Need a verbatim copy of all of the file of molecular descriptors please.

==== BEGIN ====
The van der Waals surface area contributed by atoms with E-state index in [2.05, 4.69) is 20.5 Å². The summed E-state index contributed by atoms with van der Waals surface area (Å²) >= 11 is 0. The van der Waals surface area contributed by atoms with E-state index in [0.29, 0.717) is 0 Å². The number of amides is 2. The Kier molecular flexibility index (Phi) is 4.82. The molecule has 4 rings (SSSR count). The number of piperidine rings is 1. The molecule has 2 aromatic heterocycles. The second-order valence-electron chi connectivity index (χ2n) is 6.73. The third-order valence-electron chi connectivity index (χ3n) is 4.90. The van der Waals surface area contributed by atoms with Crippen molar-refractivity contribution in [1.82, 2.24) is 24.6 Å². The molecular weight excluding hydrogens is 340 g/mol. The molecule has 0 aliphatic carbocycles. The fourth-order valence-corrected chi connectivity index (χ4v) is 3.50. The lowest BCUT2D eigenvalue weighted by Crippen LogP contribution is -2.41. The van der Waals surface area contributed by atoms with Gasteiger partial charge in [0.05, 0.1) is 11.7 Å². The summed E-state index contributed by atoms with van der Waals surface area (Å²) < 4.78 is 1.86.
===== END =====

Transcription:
The van der Waals surface area contributed by atoms with E-state index in [2.05, 4.69) is 20.5 Å². The summed E-state index contributed by atoms with van der Waals surface area (Å²) >= 11 is 0. The van der Waals surface area contributed by atoms with E-state index in [0.29, 0.717) is 0 Å². The number of amides is 2. The Kier molecular flexibility index (Phi) is 4.82. The molecule has 4 rings (SSSR count). The number of piperidine rings is 1. The molecule has 2 aromatic heterocycles. The second-order valence-electron chi connectivity index (χ2n) is 6.73. The third-order valence-electron chi connectivity index (χ3n) is 4.90. The van der Waals surface area contributed by atoms with Crippen molar-refractivity contribution in [1.82, 2.24) is 24.6 Å². The molecular weight excluding hydrogens is 340 g/mol. The molecule has 0 aliphatic carbocycles. The fourth-order valence-corrected chi connectivity index (χ4v) is 3.50. The lowest BCUT2D eigenvalue weighted by Crippen LogP contribution is -2.41. The van der Waals surface area contributed by atoms with Gasteiger partial charge in [0.05, 0.1) is 11.7 Å². The summed E-state index contributed by atoms with van der Waals surface area (Å²) < 4.78 is 1.86.